It expedites access to such products in many countries around the world and is also a prerequisite to supply vaccines to the new COVAX Facility, a global mechanism for pooled procurement and distribution of COVID-19 vaccines in 190 participating countries, including 92 lower-income countries.

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Paul Stoffels, M.D., Vice Chairman of the Executive Committee and Chief Scientific Officer at Johnson & Johnson, said, “The WHO listing of our single-shot COVID-19 vaccine advances our pledge to help stem this pandemic and our unwavering commitment to equitable access.”

“Achieving this important prerequisite for distributing our vaccine through the COVAX Facility which is co-led by Gavi is a major step forward in making our vaccine accessible for all,” he added.

During December last year, Johnson & Johnson entered into an agreement in principle with Gavi, the Vaccine Alliance (Gavi) in support of the COVAX Facility. Johnson & Johnson and Gavi expect to enter into an Advance Purchase Agreement (APA) that would provide up to 500 million doses of the Company’s vaccine to COVAX through 2022.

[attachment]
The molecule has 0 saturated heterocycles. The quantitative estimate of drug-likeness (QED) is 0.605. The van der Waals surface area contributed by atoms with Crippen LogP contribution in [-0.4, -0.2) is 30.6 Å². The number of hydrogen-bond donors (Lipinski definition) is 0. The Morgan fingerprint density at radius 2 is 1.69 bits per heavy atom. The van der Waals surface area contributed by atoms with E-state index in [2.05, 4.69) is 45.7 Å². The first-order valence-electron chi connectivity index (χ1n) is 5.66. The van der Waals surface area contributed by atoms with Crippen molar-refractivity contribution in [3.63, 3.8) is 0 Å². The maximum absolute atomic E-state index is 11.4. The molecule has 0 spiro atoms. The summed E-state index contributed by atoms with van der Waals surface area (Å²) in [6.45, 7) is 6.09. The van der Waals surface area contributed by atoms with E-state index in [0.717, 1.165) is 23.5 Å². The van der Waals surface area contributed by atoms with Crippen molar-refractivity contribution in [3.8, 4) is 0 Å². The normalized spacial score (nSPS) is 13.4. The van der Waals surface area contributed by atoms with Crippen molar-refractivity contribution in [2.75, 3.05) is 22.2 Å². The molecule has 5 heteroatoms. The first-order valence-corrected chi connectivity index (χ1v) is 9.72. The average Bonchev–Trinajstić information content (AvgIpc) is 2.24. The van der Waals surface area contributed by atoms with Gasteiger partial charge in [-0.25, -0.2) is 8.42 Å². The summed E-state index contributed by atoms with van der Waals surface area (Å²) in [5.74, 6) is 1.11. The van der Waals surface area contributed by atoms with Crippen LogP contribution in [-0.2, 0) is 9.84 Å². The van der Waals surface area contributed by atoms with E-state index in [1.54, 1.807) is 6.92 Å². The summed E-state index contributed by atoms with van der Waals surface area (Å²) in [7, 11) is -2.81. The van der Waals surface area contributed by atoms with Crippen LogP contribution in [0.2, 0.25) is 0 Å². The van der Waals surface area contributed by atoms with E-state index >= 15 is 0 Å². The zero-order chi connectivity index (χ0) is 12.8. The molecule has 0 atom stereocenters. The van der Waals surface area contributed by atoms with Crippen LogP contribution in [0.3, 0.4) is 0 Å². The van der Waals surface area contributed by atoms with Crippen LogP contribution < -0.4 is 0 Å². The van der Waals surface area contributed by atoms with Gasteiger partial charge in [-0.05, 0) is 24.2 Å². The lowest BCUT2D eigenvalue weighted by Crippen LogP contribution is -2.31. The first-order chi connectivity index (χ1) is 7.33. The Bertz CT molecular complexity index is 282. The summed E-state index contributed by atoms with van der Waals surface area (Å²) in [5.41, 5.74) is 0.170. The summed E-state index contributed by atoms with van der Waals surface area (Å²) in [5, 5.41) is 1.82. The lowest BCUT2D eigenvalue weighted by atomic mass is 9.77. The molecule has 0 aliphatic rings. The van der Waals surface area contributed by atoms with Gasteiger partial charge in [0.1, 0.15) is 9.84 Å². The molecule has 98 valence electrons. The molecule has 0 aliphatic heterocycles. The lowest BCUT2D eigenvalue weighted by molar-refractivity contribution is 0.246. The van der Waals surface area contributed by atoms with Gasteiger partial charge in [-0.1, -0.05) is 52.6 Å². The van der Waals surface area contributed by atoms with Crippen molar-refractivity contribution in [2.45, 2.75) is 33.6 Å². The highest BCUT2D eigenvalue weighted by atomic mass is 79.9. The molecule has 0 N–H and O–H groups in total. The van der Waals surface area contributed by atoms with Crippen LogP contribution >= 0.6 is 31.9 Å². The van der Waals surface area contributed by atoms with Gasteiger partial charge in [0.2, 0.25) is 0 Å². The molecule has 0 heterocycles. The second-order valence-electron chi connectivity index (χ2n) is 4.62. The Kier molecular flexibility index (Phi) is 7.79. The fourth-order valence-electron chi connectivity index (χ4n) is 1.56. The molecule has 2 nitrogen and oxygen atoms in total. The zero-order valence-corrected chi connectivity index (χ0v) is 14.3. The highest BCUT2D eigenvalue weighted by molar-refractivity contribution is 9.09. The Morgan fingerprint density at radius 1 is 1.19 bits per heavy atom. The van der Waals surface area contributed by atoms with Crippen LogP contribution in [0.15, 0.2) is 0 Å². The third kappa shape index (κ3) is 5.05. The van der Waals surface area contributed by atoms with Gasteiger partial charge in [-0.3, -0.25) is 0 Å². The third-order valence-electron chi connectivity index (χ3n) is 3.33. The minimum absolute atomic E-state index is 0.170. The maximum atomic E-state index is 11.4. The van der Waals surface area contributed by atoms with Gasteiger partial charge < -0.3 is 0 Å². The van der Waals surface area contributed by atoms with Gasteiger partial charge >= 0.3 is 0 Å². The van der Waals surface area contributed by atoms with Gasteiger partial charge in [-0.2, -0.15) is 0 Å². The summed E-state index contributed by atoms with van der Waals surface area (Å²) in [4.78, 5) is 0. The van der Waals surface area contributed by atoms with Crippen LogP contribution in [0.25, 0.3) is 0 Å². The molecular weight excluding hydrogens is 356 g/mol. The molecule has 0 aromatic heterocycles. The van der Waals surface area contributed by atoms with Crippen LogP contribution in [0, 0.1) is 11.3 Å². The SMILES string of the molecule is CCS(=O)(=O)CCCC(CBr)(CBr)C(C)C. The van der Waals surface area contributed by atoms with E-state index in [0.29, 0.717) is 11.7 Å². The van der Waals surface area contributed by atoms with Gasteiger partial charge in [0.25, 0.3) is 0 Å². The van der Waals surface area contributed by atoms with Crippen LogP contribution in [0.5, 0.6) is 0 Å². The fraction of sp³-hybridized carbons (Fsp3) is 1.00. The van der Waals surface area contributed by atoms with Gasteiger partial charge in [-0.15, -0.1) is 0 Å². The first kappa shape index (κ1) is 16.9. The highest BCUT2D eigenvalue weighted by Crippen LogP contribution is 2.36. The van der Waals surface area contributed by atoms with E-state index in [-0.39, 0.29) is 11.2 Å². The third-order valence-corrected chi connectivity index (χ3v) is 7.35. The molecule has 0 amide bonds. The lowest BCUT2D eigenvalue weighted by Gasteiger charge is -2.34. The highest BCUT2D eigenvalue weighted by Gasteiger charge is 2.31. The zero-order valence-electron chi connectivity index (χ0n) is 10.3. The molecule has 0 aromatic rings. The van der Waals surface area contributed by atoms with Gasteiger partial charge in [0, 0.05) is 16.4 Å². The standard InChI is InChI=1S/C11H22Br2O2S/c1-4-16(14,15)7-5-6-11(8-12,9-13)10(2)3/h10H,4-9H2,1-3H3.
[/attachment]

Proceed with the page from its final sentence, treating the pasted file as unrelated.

Mathai Mammen, M.D., Ph.D., Global Head, Janssen Research & Development at Johnson & Johnson, said, “A single-shot COVID-19 vaccine that can be distributed and stored using established supply chains has the potential to be very meaningful in the face of this global pandemic.”

“In addition, the clinical data shared with WHO that informed the Emergency Use Listing demonstrated protection against disease across countries with multiple variants,” Mammen added.

Equitable Access

Johnson & Johnson said equitable access is at the center of its COVID-19 response. The Johnson & Johnson single-shot vaccine candidate and its compatibility with standard vaccine distribution channels align with WHO’s recommendations for medical interventions in a pandemic setting, which emphasize ease of distribution, administration, and compliance.

The firm is committed to ensuring global access to the Johnson & Johnson single-shot COVID-19 vaccine candidate on a not-for-profit basis for emergency pandemic use.